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Exclusive: In Private, Medvedev-Cameron Summit Tried To End Litvinenko Impasse

The leaders of Russia and the UK met at the Kremlin for the first time since 2006. But despite the warm public words, behind closed doors the two sides were in tough talks over how the investigation of the death in London of former KGB spy Alexander Litvi

Litvinenko's grave in Highgate cemetery in London (Gianni)
Litvinenko's grave in Highgate cemetery in London (Gianni)
Vladimir Solovyov and Elena Chernenko

MOSCOW - Dmitry Medvedev and David Cameron tried to look like old friends.

They smiled at each other and called one another by the first name.

"I am happy to welcome you to the Kremlin. This visit has been a long time coming," Medvedev said.

"Thank you very much, Dmitry," replied Cameron.

From then on, the smiles never left their faces and they gave a news conference for half an hour, instead of the scheduled 20 minutes, seemingly reluctant to drag themselves away from each other.

Medvedev said: "Even if our approaches differ, there is no reason for drama. The main thing is that this does not have a negative impact on the general trend of our relations."

"Of course it's no secret there are issues on which our opinions differ," Cameron responded. "But we must continue open dialogue."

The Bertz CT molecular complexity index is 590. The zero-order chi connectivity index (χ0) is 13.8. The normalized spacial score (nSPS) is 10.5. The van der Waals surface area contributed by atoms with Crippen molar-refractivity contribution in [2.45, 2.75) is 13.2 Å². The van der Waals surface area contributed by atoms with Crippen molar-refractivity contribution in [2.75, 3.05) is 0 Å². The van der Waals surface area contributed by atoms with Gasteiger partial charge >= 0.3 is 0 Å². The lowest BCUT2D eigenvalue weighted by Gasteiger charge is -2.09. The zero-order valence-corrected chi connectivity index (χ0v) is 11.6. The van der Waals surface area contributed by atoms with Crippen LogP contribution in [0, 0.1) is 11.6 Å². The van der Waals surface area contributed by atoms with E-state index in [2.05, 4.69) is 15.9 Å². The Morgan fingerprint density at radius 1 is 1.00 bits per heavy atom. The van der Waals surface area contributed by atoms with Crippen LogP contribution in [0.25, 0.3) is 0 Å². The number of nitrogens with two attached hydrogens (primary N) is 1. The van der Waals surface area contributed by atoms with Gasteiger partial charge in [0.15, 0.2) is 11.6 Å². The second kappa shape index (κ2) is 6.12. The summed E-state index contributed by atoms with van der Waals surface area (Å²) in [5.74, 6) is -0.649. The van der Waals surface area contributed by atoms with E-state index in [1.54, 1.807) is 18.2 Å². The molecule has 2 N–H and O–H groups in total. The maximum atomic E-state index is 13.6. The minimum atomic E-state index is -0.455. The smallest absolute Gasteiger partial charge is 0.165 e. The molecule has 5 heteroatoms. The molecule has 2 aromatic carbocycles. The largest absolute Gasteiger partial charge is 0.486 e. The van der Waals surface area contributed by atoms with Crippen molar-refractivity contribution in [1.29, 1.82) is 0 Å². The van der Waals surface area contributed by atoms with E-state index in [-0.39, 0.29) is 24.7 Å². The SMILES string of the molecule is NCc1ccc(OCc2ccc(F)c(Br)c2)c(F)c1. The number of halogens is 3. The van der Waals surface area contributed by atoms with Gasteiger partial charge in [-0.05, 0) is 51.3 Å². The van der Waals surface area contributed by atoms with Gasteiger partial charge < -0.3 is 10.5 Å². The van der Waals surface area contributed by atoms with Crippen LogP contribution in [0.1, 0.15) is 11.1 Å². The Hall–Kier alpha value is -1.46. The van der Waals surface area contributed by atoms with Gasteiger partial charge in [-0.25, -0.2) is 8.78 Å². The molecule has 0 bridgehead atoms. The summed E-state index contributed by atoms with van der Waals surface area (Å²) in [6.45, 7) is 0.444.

But reporters wanted to talk about what has poisoned, both literally and figuratively, political relations between Moscow and London: the unfinished business of Alexander Litvinenko.

The former KGB agent, who was subsequently a critic of the Kremlin, died in London in 2006 after being poisoned by radioactive polonium. The murder prompted a chill in ties, as Moscow refused to extradite the prime suspect, Andrei Lugovoy.

"Do you want Britain to stop talking about Litvinenko?" A British journalist put to Medvedev and Cameron.

Cameron calmly answered: "Despite the difficulties and disagreements between us, we are not changing our opinion. That does not mean that we should not develop our mutual cooperation in the areas of business and trade."

But the British media did not give up, with a BBC correspondent indignantly asking Cameron: "How can you come here to boost British business when the killer of Litvinenko has not been extradited?"

From the subsequent questions to Cameron and Medvedev, it's clear Litvinenko's death will continue to mar Russian-British relations.

Cameron said: "The issue has not been parked, but this does not mean we freeze the entire relationship."

Searching for a way out

Medvedev's answer showed no compromise. "If I am not mistaken, article 61 of the Russian constitution states ‘A Russian citizen cannot be extradited to a foreign state for a court case or an investigation." This needs to be respected. To whoever asks the question, there is one answer. It is impossible. Remember that."

However, Kommersant has learned that Moscow and London had used the encounter to discuss in private the possibility of specific ways to overcome the impasse.